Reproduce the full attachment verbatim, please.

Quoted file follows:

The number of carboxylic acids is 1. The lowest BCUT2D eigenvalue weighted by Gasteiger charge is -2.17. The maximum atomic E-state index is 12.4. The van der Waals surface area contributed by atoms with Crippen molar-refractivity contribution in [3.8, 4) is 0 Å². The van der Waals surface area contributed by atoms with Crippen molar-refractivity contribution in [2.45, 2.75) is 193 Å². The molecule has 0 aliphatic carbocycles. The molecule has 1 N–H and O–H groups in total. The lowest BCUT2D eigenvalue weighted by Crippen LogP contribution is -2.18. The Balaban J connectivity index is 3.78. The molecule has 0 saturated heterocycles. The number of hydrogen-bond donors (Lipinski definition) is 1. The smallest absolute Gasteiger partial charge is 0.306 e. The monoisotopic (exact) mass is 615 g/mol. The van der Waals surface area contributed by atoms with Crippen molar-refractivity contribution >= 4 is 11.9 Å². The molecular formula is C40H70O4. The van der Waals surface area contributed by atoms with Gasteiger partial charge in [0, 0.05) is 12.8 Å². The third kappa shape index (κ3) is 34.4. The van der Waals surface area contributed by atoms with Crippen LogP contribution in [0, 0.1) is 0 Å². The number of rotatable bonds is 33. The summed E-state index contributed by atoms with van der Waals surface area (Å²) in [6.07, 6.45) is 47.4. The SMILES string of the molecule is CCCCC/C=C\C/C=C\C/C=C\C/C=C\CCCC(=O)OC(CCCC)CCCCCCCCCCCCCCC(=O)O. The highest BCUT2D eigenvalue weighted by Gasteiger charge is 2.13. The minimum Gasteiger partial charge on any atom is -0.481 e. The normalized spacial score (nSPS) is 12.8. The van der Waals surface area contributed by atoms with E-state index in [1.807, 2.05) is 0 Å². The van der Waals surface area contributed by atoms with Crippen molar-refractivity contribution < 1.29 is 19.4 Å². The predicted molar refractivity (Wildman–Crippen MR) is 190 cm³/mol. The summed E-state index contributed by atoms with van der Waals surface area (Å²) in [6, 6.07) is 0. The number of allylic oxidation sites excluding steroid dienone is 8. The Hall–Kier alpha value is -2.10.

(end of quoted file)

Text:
The number of carboxylic acids is 1. The lowest BCUT2D eigenvalue weighted by Gasteiger charge is -2.17. The maximum atomic E-state index is 12.4. The van der Waals surface area contributed by atoms with Crippen molar-refractivity contribution in [3.8, 4) is 0 Å². The van der Waals surface area contributed by atoms with Crippen molar-refractivity contribution in [2.45, 2.75) is 193 Å². The molecule has 0 aliphatic carbocycles. The molecule has 1 N–H and O–H groups in total. The lowest BCUT2D eigenvalue weighted by Crippen LogP contribution is -2.18. The Balaban J connectivity index is 3.78. The molecule has 0 saturated heterocycles. The number of hydrogen-bond donors (Lipinski definition) is 1. The smallest absolute Gasteiger partial charge is 0.306 e. The monoisotopic (exact) mass is 615 g/mol. The van der Waals surface area contributed by atoms with Crippen molar-refractivity contribution >= 4 is 11.9 Å². The molecular formula is C40H70O4. The van der Waals surface area contributed by atoms with Gasteiger partial charge in [0, 0.05) is 12.8 Å². The third kappa shape index (κ3) is 34.4. The van der Waals surface area contributed by atoms with Crippen LogP contribution in [0, 0.1) is 0 Å². The number of rotatable bonds is 33. The summed E-state index contributed by atoms with van der Waals surface area (Å²) in [6.07, 6.45) is 47.4. The SMILES string of the molecule is CCCCC/C=C\C/C=C\C/C=C\C/C=C\CCCC(=O)OC(CCCC)CCCCCCCCCCCCCCC(=O)O. The highest BCUT2D eigenvalue weighted by Gasteiger charge is 2.13. The minimum Gasteiger partial charge on any atom is -0.481 e. The normalized spacial score (nSPS) is 12.8. The van der Waals surface area contributed by atoms with E-state index in [1.807, 2.05) is 0 Å². The van der Waals surface area contributed by atoms with Crippen molar-refractivity contribution < 1.29 is 19.4 Å². The predicted molar refractivity (Wildman–Crippen MR) is 190 cm³/mol. The summed E-state index contributed by atoms with van der Waals surface area (Å²) in [6, 6.07) is 0. The number of allylic oxidation sites excluding steroid dienone is 8. The Hall–Kier alpha value is -2.10.